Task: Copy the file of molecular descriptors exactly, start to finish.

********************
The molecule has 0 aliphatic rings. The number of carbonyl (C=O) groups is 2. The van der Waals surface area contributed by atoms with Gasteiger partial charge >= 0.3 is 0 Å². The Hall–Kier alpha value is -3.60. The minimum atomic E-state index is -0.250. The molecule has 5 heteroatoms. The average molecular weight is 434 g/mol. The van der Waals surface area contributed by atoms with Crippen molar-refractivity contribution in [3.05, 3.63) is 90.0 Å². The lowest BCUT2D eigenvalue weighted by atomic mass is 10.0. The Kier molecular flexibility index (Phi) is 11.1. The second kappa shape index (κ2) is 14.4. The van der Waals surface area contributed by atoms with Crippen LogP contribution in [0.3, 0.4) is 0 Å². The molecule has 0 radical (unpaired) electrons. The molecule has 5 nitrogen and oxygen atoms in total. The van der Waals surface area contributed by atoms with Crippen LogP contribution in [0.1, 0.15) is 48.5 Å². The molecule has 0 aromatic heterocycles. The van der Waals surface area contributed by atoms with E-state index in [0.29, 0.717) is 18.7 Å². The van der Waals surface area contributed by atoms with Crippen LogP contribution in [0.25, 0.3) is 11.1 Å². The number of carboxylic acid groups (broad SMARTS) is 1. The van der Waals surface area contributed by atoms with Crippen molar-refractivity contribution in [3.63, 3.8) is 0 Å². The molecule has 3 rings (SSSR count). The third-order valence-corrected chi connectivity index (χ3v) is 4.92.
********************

The molecule has 0 aliphatic rings. The number of carbonyl (C=O) groups is 2. The van der Waals surface area contributed by atoms with Gasteiger partial charge >= 0.3 is 0 Å². The Hall–Kier alpha value is -3.60. The minimum atomic E-state index is -0.250. The molecule has 5 heteroatoms. The average molecular weight is 434 g/mol. The van der Waals surface area contributed by atoms with Crippen molar-refractivity contribution in [3.05, 3.63) is 90.0 Å². The lowest BCUT2D eigenvalue weighted by atomic mass is 10.0. The Kier molecular flexibility index (Phi) is 11.1. The second kappa shape index (κ2) is 14.4. The van der Waals surface area contributed by atoms with Crippen LogP contribution in [0.3, 0.4) is 0 Å². The molecule has 0 radical (unpaired) electrons. The molecule has 5 nitrogen and oxygen atoms in total. The van der Waals surface area contributed by atoms with Crippen LogP contribution in [0.1, 0.15) is 48.5 Å². The molecule has 0 aromatic heterocycles. The van der Waals surface area contributed by atoms with E-state index in [0.29, 0.717) is 18.7 Å². The van der Waals surface area contributed by atoms with Crippen LogP contribution in [0.25, 0.3) is 11.1 Å². The number of carboxylic acid groups (broad SMARTS) is 1. The van der Waals surface area contributed by atoms with Crippen molar-refractivity contribution in [3.63, 3.8) is 0 Å². The molecule has 3 rings (SSSR count). The third-order valence-corrected chi connectivity index (χ3v) is 4.92.